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How it Works: Brain Food - How The Foods We Eat Effect Our Energy

The foods you eat have a big effect on your energy level, concentration, and focus.

Dec 03, 2019

Food is fuel for your body and for your brain, too. Even while you’re asleep, your brain needs fuel to keep it running. If the food you eat is efficient, your body digests it and uses it at a slow and steady rate. If you eat the wrong foods, the energy burn is inconsistent and your brain doesn’t get the nutrients it needs to keep it running smoothly. “Like an expensive car, your brain functions best when it gets only premium fuel,” says an article from Harvard University. “Eating high-quality foods that contain lots of vitamins, minerals, and antioxidants nourishes the brain and protects it.” The field of nutritional psychiatry nutritional psychiatry studies the relationship between what you eat, how you feel, and how you think.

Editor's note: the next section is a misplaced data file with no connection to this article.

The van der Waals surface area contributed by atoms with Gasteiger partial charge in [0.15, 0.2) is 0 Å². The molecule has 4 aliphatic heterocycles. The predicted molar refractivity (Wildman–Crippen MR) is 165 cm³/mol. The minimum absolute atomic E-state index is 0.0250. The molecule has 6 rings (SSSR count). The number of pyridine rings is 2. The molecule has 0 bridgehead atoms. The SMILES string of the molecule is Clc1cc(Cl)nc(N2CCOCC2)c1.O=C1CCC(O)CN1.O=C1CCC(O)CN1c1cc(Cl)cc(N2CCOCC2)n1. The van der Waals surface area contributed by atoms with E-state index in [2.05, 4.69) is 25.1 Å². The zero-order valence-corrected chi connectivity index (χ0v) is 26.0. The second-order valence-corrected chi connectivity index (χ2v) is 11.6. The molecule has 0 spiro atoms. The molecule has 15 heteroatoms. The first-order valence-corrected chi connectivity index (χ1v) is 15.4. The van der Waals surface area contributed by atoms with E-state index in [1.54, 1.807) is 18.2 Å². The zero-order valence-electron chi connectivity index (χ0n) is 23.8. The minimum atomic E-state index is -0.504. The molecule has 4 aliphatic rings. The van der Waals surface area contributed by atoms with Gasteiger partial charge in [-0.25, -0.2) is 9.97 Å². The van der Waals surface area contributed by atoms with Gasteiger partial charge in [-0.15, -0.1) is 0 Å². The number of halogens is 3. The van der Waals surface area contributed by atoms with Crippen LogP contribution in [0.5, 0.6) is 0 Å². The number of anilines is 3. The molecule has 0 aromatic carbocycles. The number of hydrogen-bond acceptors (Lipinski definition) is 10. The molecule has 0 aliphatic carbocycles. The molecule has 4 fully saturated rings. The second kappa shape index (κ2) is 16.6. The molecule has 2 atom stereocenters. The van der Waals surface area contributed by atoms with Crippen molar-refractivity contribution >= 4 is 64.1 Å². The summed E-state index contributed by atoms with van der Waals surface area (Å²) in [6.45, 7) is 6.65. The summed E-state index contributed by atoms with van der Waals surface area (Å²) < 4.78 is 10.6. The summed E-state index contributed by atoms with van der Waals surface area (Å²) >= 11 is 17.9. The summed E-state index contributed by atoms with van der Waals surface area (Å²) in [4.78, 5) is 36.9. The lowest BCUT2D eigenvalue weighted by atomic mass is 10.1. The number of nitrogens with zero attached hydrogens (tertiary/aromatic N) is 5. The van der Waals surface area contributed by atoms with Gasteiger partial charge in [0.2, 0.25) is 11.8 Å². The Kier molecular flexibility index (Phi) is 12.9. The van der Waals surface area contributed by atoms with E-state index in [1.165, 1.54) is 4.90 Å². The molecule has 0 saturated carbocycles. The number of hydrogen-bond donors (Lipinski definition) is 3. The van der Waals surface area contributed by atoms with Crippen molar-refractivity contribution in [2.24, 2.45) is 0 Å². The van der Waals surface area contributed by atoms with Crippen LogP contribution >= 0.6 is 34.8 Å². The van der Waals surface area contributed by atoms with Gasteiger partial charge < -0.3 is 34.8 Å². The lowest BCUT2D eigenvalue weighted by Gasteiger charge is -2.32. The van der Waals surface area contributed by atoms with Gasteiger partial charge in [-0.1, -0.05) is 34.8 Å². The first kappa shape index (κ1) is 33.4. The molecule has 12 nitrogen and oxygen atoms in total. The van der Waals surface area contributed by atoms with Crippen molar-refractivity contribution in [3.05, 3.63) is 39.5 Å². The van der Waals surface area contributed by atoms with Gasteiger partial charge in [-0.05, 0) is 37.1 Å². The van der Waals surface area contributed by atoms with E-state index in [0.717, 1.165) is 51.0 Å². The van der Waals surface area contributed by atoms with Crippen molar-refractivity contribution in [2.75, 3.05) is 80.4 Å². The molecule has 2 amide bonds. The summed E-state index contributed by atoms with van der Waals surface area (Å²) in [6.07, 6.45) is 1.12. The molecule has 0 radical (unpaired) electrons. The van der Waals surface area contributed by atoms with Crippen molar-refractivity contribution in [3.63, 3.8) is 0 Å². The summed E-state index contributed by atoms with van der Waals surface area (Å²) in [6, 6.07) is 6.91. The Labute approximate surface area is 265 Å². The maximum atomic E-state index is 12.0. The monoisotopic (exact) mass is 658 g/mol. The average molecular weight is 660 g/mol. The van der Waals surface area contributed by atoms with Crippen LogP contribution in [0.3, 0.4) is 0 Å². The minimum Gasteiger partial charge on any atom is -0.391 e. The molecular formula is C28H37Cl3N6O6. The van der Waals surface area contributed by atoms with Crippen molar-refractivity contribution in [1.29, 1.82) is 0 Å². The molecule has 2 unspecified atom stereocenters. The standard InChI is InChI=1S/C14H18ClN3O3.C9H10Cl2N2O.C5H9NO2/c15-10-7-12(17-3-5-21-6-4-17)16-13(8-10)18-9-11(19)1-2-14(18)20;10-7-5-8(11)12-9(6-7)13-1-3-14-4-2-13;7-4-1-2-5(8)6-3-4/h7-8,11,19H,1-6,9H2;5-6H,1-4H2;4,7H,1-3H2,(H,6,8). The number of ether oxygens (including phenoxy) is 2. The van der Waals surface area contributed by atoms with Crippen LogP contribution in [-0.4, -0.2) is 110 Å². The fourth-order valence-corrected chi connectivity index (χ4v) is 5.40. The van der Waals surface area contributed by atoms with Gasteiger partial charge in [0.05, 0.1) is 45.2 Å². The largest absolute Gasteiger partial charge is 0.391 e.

Brain food for thoughtBrain food for thoughtCourtesy of Harvard University Medical School

When you're hungry, like after you’ve had a full night’s sleep or if you skip a meal, you have trouble focusing. But after a big meal, a chain reaction occurs in your brain that redirects blood flow and energy to process the calories you consume. That can also make you sleepy or make it hard to concentrate. Even if you eat a small meal or snack, if you eat the wrong foods, your brain can feel just as foggy. It turns out that certain foods put a bigger drain on your system and kick it into overdrive. That’s why what you use to fuel your body throughout the day can be just as important as good study habits and exercise for your brain and your body.

Junk Food for Thought

During digestion, your body breaks down the nutrients in food. Your body is designed to digest unprocessed foods – fruits and vegetables, fish, meat, cheese, nuts, beans, foods that have fewer ingredients, and foods with ingredients you can actually recognize. Food in its natural state takes longer to break down. When your body breaks down the nutrients and sends them where they need to go, the process produces a slow, steady stream of energy.